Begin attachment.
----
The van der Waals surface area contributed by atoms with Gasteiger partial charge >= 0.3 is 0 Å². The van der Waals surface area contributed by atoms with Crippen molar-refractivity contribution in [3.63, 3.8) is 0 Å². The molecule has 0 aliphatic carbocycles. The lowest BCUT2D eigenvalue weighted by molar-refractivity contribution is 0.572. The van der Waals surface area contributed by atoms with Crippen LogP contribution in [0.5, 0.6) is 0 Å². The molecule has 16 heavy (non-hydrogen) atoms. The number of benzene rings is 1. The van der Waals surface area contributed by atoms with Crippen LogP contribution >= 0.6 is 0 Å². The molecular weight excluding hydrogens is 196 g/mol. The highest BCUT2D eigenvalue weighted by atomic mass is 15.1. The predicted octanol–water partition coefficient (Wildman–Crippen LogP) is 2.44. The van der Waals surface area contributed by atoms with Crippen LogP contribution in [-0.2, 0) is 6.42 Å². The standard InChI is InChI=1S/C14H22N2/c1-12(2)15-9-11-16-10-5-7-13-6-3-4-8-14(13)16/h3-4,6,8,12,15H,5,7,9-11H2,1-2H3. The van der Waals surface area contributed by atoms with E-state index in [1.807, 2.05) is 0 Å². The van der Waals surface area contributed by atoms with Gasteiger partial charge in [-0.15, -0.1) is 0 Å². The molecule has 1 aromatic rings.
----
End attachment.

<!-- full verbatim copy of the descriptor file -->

The van der Waals surface area contributed by atoms with Gasteiger partial charge >= 0.3 is 0 Å². The van der Waals surface area contributed by atoms with Crippen molar-refractivity contribution in [3.63, 3.8) is 0 Å². The molecule has 0 aliphatic carbocycles. The lowest BCUT2D eigenvalue weighted by molar-refractivity contribution is 0.572. The van der Waals surface area contributed by atoms with Crippen LogP contribution in [0.5, 0.6) is 0 Å². The molecule has 16 heavy (non-hydrogen) atoms. The number of benzene rings is 1. The van der Waals surface area contributed by atoms with Crippen LogP contribution >= 0.6 is 0 Å². The molecular weight excluding hydrogens is 196 g/mol. The highest BCUT2D eigenvalue weighted by atomic mass is 15.1. The predicted octanol–water partition coefficient (Wildman–Crippen LogP) is 2.44. The van der Waals surface area contributed by atoms with Crippen LogP contribution in [-0.2, 0) is 6.42 Å². The standard InChI is InChI=1S/C14H22N2/c1-12(2)15-9-11-16-10-5-7-13-6-3-4-8-14(13)16/h3-4,6,8,12,15H,5,7,9-11H2,1-2H3. The van der Waals surface area contributed by atoms with E-state index in [1.807, 2.05) is 0 Å². The van der Waals surface area contributed by atoms with Gasteiger partial charge in [-0.15, -0.1) is 0 Å². The molecule has 1 aromatic rings.